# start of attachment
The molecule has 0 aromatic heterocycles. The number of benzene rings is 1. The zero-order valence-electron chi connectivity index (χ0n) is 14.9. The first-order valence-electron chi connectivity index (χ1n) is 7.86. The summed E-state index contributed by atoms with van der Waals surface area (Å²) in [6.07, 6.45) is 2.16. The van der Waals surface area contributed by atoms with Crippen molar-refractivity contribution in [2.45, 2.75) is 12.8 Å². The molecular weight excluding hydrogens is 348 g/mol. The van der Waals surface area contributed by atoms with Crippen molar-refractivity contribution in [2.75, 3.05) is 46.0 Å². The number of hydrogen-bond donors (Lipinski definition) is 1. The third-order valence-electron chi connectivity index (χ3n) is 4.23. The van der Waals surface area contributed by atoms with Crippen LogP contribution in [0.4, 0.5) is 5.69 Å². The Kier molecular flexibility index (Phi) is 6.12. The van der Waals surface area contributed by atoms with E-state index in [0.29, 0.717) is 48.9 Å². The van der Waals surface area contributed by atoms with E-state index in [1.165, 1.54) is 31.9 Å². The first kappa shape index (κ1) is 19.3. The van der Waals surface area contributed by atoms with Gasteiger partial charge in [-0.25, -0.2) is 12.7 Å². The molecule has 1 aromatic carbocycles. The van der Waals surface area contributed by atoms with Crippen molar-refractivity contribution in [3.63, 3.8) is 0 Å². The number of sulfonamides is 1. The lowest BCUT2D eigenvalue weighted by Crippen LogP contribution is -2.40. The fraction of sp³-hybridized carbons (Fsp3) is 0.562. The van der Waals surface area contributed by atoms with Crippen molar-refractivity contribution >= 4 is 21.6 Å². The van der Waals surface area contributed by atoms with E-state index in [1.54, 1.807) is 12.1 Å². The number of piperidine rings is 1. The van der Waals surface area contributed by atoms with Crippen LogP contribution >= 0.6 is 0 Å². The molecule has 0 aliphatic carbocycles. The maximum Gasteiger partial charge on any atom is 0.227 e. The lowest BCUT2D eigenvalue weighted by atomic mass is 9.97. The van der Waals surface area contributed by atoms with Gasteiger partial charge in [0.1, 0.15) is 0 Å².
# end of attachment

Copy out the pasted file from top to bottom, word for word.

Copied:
The molecule has 0 aromatic heterocycles. The number of benzene rings is 1. The zero-order valence-electron chi connectivity index (χ0n) is 14.9. The first-order valence-electron chi connectivity index (χ1n) is 7.86. The summed E-state index contributed by atoms with van der Waals surface area (Å²) in [6.07, 6.45) is 2.16. The van der Waals surface area contributed by atoms with Crippen molar-refractivity contribution in [2.45, 2.75) is 12.8 Å². The molecular weight excluding hydrogens is 348 g/mol. The van der Waals surface area contributed by atoms with Crippen molar-refractivity contribution in [2.75, 3.05) is 46.0 Å². The number of hydrogen-bond donors (Lipinski definition) is 1. The third-order valence-electron chi connectivity index (χ3n) is 4.23. The van der Waals surface area contributed by atoms with Crippen LogP contribution in [0.4, 0.5) is 5.69 Å². The Kier molecular flexibility index (Phi) is 6.12. The van der Waals surface area contributed by atoms with E-state index in [0.29, 0.717) is 48.9 Å². The van der Waals surface area contributed by atoms with E-state index in [1.165, 1.54) is 31.9 Å². The first kappa shape index (κ1) is 19.3. The van der Waals surface area contributed by atoms with Gasteiger partial charge in [-0.25, -0.2) is 12.7 Å². The molecule has 1 aromatic carbocycles. The van der Waals surface area contributed by atoms with Crippen molar-refractivity contribution in [3.63, 3.8) is 0 Å². The number of sulfonamides is 1. The lowest BCUT2D eigenvalue weighted by Crippen LogP contribution is -2.40. The fraction of sp³-hybridized carbons (Fsp3) is 0.562. The van der Waals surface area contributed by atoms with Crippen molar-refractivity contribution >= 4 is 21.6 Å². The van der Waals surface area contributed by atoms with E-state index in [1.54, 1.807) is 12.1 Å². The number of piperidine rings is 1. The van der Waals surface area contributed by atoms with Crippen LogP contribution >= 0.6 is 0 Å². The molecule has 0 aliphatic carbocycles. The maximum Gasteiger partial charge on any atom is 0.227 e. The lowest BCUT2D eigenvalue weighted by atomic mass is 9.97. The van der Waals surface area contributed by atoms with Gasteiger partial charge in [0.1, 0.15) is 0 Å².